Today the Thirlmere Valley and its lake lie serene, nestled between the central fells and the Helvellyn range and offers its streams, woodlands and rugged fellsides to the deer, squirrels and the sheep, not to mention the many visitors who gain so much solace from this treasure of landscape.
Thirlmere became a reservoir to deliver clean water to the city of Manchester in 1894 and was the subject of a public war of words which spawned the public environmental movement ‘Dawn of Greens’. With its quiet, wooded shoreline, clear waters and conifer clad hillsides Thirlmere is one of the most unassumingly beautiful places you can visit in the English Lake District.
Amidst this picture of peace and tranquility, a raging storm of commercial force is brewing that threatens not just this beautiful valley but the landscapes of the Lake District at large. Within weeks of the Lake District National Park being declared a World Heritage Site a project was announced to place eight wires across the midpoint of Thirlmere to create a thrill seeking, zip wire experience. The project is supported by bodies such as Cumbria Tourism, Cumbria Chamber of Trade and United Utilities have also backed the bid with their resources. These organisations see the potential to increase visitor numbers and hence income for the Cumbrian tourist economy. The plan envisages large influxes of people into the valley – 127,000 by year two, and also changes in the landscape despite the modest infrastructure that exists in the valley.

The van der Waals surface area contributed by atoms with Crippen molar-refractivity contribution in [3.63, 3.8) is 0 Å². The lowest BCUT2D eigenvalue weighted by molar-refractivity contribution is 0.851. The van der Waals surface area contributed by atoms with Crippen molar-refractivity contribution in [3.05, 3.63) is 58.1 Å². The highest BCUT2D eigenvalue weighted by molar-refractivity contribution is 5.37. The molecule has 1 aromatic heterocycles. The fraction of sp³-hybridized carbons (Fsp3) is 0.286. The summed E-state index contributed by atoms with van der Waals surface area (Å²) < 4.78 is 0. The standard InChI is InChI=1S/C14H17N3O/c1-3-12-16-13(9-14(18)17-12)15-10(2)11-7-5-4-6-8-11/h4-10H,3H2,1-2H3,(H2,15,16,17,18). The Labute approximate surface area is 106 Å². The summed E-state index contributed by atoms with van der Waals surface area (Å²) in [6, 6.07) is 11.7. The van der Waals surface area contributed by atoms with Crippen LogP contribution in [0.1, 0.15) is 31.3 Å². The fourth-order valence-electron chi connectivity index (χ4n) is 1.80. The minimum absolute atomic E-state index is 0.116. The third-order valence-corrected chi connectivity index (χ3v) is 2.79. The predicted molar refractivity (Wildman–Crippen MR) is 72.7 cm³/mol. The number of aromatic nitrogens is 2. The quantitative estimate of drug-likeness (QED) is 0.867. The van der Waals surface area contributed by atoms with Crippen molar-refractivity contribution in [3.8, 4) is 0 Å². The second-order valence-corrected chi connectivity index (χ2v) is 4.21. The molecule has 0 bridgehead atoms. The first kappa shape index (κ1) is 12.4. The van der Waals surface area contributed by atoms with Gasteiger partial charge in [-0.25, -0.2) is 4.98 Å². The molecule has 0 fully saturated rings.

The decision whether to allow this scheme rests with the Lake District National Park Authority and will take place on 7 March 2018. However, there has been a surge of opposition to the scheme with many people writing letters and emails expressing concern for the area and opposing the plan. A rally took place last weekend and an online petition called ZIP OFF (zipoff.org) currently standing at 13,535 signatures appears on Facebook. The issue has attracted media coverage locally and nationally and has been condemned by the House of Lords.
The Friends of the Lake District view the decision as a litmus test for how this National Park is shaped in the future. Given its reputation, protection and Heritage status no one wishes the Lake Districts's traditional cultural and economic life to stagnate. Equally, the landscapes of the Lake District which are enjoyed by locals and millions of visitors each year are some the most coveted assets that we have in the United Kingdom and should remain so for years to come. Please visit zipoff.org for further information and updates.